The card games whist and euchre were the most popular forms of entertainment in the parlor, but the piano was also a favorite amusement. Louise, who was a skilled pianist, and her daughter, Fanny, both played the piano for the family and occasionally guests played it during card games. The zenith of entertaining occurred after gas lighting was installed in the house in 1864. With the more convenient type of lights, the Tafts celebrated Charlie's 21st birthday with a large party that included refreshments and dancing to the music of three fiddlers.
The parlor was also the site of many solemn occasions. Five funerals were held here between 1852 and 1891, the last being Alphonso's.
The parlor served as the focal point of the family's entertaining. During their years in the home, the Tafts played host to their neighbors, including the Stouts, Riddles, and Perrys. They also had as their guest a future President, Brigadier General James A. Garfield, who came as a guest of Brigadier General Jacob Cox, himself a former Governor of Ohio and a Mount Auburn resident.
The library was a special place for the Taft family. They spent their evenings reading, writing, and studying in this room. Books and letters were very important to the Tafts. Not long after arriving in Cincinnati, Alphonso wrote to his parents that he had made $200 in his first seven months of law practice and $600 by end of the year. Of these earnings, he spent $100 on books.
Alphonso read books on theology, philosophy, and metaphysics as well as several newspapers. He also read aloud to Louise and the children. Louise preferred novels, chiding Alphonso for reading dry and dull works.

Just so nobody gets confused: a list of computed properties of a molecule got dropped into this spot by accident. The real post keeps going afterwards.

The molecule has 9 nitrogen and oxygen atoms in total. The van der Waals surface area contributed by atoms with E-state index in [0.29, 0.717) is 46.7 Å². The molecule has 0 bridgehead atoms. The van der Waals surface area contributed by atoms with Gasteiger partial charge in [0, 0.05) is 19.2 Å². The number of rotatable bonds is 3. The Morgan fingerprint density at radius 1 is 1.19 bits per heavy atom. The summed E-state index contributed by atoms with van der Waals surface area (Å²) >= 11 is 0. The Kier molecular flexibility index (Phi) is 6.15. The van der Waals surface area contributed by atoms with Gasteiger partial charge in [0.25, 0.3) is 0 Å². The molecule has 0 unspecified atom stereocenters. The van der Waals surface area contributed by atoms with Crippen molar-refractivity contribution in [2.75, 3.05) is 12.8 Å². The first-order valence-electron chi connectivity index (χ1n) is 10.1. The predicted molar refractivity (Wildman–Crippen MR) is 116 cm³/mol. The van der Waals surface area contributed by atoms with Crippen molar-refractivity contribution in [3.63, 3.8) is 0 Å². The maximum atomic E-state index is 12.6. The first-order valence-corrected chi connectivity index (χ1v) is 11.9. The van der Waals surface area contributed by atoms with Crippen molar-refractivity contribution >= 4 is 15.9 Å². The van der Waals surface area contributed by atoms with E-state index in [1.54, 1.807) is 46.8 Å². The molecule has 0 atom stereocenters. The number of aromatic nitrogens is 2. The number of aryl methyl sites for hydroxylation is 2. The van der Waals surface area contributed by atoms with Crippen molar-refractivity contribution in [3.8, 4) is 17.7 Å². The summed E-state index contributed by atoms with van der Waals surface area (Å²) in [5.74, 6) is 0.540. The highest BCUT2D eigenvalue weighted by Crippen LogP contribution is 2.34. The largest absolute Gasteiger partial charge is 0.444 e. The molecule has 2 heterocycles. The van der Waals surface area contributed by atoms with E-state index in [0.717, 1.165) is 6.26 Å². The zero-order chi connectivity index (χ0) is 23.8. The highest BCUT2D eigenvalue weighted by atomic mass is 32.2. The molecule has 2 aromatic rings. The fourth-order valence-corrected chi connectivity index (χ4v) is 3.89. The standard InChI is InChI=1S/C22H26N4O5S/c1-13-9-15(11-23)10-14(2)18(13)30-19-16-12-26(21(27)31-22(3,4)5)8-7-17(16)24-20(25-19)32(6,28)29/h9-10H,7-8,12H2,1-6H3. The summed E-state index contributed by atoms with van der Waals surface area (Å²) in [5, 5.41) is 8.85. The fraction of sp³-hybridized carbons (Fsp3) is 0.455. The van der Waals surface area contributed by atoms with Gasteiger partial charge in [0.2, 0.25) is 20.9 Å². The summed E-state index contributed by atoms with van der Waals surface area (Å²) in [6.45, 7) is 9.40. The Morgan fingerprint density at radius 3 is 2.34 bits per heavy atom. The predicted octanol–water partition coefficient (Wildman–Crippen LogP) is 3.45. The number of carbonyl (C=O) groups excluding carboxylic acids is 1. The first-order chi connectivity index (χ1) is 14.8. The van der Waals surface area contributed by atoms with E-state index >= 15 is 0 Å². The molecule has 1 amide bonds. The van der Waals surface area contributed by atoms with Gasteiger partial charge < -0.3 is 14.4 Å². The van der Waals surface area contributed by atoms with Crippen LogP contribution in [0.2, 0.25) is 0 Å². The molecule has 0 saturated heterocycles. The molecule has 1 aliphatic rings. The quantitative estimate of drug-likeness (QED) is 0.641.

The children had an appetite for knowledge and read and studied in the library with their parents and grandparents nearby. The boys read the novels of Scott, Dickens, Thackery, and Cooper. They also read Oliver Optics for boys in Harper's Weekly.
Some evenings were devoted to working on the family correspondence. Many relatives were located in the east and they wrote to each other often, especially Louise and her sisters. This correspondence was instrumental to historians, and provided information on the house for the restoration.
On Tuesday, September 15, 1857, William Howard Taft was born in the home and spent his early years in this room. All of the Taft children, with the exception of Charlie and Rossy, spent their early years here. As they grew older and moved out of the nursery, they lived much like any other youth growing up in Cincinnati. They played with kites and tops, rode the pony, played baseball, and skated and swam in the canal. The children also enjoyed helping their grandfather in the yard and garden.
The family moved to the hills because of the healthy environment, but the children were still exposed to health hazards. Louise's first child, Samuel Davenport Taft, died of whooping cough at 14 months. The year 1866 was one of great concern for the health of the Taft family. The Tafts worried about the cholera epidemic in Cincinnati, which claimed many lives. They also had to deal with accidents involving the boys. Horace was kicked by the family horse and sustained a serious head injury. Less than a month later, Willie was thrown from the family carriage, his head striking a curbstone. This room also served as a bedroom for other members of the household. When Alphonso and his parents were exchanging bedrooms in 1861, he preferred to sleep in here during the transition.
This concludes the guided portion of your visit to the Taft House. On behalf of the National Park Service, thank you very much for visiting the William Howard Taft National Historic Site.